Getting tough on corruption
THE EDITOR, Sir:
A former Brazilian president is currently in jail, convicted for the second time on charges related to a vast corruption scheme spanning decades.
Israel’s PM is also facing allegations of corruption. His wife (and first lady) was recently found guilty of fraud and breach of public trust, having used state funds for lavish gourmet meals, despite being provided with a state-paid chef. She was fined for that crime and had to repay funds to the state.
A former Peruvian president was also arrested recently in the US on charges related to bribery. In Jamaica, we seem to take a different approach. Some prefer not to talk about it, turning a blind eye as if it doesn’t exist. It is difficult to understand why these types of white-collar crimes are so hard to crack in Jamaica.
Attorney Kent Gammon, in an insightful article in The Gleaner back in 2017, ‘Light on Corruption - the enemy of Jamaica’s growth’ pointed out that: “Despite the Office of the Contractor General (OCG), legislated in 1985 to be a check and balance on corruption, of the 40 cases referred by the OCG to the DPP over the last nine years for prosecution, the DPP has not prosecuted one single case.”
I think only one high-profile public official was ever charged and convicted of corruption and fraud, that is former JLP Minister of Labour and Social Services J.A.G. Smith, who was convicted for embezzling funds for personal use, from the Farm Work Programme. When funds are diverted for personal gain, the money trail shouldn’t be difficult to trace, especially with the technology now available.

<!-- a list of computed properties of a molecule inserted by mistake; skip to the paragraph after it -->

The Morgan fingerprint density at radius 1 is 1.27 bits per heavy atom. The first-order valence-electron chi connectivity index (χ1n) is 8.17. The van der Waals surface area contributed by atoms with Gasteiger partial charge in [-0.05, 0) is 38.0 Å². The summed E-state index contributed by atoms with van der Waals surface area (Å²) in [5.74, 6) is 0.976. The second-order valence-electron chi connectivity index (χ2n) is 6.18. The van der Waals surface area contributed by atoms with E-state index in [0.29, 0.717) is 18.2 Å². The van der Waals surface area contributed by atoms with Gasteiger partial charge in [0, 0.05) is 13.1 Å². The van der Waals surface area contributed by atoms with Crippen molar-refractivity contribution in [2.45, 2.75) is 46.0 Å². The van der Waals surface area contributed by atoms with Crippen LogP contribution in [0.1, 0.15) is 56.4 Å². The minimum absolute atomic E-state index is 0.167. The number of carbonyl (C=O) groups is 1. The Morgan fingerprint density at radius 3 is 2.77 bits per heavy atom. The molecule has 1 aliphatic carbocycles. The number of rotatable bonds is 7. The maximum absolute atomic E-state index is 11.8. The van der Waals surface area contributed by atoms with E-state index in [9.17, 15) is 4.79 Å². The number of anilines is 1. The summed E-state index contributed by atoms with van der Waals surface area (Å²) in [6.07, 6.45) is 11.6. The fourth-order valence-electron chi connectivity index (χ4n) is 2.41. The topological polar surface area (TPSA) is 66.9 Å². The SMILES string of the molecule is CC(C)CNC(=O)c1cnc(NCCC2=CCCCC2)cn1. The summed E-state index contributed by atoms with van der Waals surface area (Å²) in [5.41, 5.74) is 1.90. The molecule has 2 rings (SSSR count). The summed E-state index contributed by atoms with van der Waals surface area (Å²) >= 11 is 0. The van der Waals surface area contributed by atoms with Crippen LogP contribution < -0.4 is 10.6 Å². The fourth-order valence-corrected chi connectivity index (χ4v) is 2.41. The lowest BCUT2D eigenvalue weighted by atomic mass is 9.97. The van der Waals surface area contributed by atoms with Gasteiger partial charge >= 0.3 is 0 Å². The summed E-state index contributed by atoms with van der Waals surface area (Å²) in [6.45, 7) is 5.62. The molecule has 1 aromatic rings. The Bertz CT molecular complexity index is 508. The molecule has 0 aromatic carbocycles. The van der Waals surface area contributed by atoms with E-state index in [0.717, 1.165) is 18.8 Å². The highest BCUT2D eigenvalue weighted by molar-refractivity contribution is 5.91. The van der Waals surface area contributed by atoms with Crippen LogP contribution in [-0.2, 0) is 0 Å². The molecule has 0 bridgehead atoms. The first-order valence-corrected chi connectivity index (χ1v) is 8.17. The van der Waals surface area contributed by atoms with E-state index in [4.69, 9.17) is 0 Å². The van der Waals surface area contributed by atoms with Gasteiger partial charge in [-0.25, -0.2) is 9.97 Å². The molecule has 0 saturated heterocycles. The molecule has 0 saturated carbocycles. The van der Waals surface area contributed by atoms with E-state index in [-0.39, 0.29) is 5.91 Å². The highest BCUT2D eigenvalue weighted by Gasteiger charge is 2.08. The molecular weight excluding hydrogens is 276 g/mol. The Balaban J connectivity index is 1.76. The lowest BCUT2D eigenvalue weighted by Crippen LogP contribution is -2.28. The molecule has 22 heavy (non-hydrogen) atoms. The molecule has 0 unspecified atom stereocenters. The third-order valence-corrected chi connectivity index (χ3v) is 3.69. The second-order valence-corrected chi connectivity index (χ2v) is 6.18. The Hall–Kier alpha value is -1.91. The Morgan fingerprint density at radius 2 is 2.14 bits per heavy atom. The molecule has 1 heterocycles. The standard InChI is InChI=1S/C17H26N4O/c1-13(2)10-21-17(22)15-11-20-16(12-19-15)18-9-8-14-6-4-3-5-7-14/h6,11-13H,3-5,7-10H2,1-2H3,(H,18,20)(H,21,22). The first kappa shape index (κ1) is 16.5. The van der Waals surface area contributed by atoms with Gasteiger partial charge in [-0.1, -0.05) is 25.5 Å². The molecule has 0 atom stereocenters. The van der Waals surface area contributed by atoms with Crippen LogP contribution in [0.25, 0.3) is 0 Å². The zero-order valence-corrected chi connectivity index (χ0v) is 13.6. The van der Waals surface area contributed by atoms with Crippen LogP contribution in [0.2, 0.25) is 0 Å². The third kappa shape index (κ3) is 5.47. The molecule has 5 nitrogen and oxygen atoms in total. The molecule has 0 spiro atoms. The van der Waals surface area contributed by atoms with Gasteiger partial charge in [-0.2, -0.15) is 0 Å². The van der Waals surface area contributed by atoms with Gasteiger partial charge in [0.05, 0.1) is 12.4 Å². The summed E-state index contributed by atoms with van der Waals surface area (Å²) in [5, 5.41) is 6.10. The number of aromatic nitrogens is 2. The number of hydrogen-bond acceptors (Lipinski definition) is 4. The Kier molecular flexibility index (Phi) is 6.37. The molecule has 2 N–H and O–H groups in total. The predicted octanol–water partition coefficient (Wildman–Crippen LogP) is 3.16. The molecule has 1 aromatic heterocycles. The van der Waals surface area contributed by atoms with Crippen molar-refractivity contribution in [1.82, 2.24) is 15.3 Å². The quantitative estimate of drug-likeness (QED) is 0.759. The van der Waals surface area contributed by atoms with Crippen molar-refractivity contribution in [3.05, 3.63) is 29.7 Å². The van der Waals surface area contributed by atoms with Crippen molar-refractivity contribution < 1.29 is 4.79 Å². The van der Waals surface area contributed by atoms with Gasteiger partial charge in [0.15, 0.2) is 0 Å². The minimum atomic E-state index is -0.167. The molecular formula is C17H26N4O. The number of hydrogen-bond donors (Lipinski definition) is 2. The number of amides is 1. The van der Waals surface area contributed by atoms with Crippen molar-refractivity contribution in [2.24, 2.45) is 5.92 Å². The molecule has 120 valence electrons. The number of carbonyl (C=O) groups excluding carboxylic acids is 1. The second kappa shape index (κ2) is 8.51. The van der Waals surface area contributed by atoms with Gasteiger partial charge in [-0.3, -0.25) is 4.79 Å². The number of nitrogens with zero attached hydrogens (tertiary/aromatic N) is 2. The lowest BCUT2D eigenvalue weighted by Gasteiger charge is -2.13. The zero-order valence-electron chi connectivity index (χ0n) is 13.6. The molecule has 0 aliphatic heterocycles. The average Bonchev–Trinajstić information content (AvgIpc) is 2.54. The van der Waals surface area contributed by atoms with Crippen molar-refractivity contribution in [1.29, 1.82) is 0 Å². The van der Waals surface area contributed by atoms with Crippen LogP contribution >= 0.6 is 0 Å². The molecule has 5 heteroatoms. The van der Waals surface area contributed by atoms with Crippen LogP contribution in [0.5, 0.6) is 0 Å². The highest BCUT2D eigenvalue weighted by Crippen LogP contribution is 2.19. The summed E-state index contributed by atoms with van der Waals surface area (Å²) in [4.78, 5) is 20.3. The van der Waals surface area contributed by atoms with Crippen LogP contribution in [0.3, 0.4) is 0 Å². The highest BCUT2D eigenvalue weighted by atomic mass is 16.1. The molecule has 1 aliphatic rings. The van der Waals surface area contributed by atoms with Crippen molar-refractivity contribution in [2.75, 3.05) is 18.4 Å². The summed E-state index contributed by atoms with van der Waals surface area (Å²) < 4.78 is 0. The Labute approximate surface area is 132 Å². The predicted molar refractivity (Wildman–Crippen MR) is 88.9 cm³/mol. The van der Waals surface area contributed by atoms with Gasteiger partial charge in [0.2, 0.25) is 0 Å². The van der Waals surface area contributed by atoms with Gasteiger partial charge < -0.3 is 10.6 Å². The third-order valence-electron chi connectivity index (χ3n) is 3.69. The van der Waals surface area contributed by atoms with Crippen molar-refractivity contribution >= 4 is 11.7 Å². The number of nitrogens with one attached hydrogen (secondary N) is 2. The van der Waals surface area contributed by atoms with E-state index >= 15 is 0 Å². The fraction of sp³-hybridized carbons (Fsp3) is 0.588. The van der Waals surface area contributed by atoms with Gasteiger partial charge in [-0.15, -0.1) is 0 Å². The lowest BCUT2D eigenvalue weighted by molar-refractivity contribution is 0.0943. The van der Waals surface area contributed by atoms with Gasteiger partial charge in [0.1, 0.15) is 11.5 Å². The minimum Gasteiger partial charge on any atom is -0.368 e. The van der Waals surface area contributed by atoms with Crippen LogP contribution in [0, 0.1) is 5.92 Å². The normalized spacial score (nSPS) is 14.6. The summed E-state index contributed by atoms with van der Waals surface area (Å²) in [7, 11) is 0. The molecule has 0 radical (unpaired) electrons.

The DPP [Director of Public Prosecutions], in its ruling on the corruption probe at the Ministry of Education, CMU and related agencies, stated that there is a “possibility” that laws were broken, which really means that charges might or might not be laid.
‘Possibility’ might be a legal term bordering on caution based on the well-known adage, ‘innocent until proven guilty’.
However, we do know how these high-profile cases usually end. The key players are usually well connected and lawyers often find technical interpretation in the law to prove ‘not guilty’, regardless of the evidence.
Perhaps we do need a special Corruption Court to expediently deal with fraud and corruption cases, which could also be a deterrent to those prone to these types of crime. Like the mafia, culprits are usually well organised, slick, defiant and defensive to the end.
It is paramount that we strengthen the approach in the fight against corruption from all angles. The billions lost over time to corruption could be better spent on services benefiting the public.
Our system of prosecution must show guts by being more vigilant. Why does the DPP have to make rulings public ahead of arrests? When probes are drawn out, this provides ample time for evidence to be destroyed and individuals to collaborate. Key witnesses may also retreat into hiding. We cannot continue to ignore the fact that corruption is an impediment to economic growth.